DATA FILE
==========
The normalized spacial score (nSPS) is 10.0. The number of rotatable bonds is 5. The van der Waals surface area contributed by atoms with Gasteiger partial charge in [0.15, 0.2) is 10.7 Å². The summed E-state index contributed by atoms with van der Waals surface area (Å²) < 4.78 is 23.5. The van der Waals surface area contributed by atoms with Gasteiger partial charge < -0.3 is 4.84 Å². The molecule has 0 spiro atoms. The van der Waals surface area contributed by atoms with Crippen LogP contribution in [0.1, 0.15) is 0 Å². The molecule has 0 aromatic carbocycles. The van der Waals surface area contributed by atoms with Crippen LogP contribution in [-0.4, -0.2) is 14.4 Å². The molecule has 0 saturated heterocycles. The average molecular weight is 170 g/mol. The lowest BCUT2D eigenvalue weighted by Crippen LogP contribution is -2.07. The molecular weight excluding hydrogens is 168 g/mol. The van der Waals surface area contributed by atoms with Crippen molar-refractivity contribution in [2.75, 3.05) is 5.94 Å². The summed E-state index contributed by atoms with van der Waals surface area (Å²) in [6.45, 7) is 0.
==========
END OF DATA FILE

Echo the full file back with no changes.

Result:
The normalized spacial score (nSPS) is 10.0. The number of rotatable bonds is 5. The van der Waals surface area contributed by atoms with Gasteiger partial charge in [0.15, 0.2) is 10.7 Å². The summed E-state index contributed by atoms with van der Waals surface area (Å²) < 4.78 is 23.5. The van der Waals surface area contributed by atoms with Gasteiger partial charge < -0.3 is 4.84 Å². The molecule has 0 spiro atoms. The van der Waals surface area contributed by atoms with Crippen LogP contribution in [0.1, 0.15) is 0 Å². The molecule has 0 aromatic carbocycles. The van der Waals surface area contributed by atoms with Crippen LogP contribution in [-0.4, -0.2) is 14.4 Å². The molecule has 0 saturated heterocycles. The average molecular weight is 170 g/mol. The lowest BCUT2D eigenvalue weighted by Crippen LogP contribution is -2.07. The molecular weight excluding hydrogens is 168 g/mol. The van der Waals surface area contributed by atoms with Crippen molar-refractivity contribution in [2.75, 3.05) is 5.94 Å². The summed E-state index contributed by atoms with van der Waals surface area (Å²) in [6.45, 7) is 0.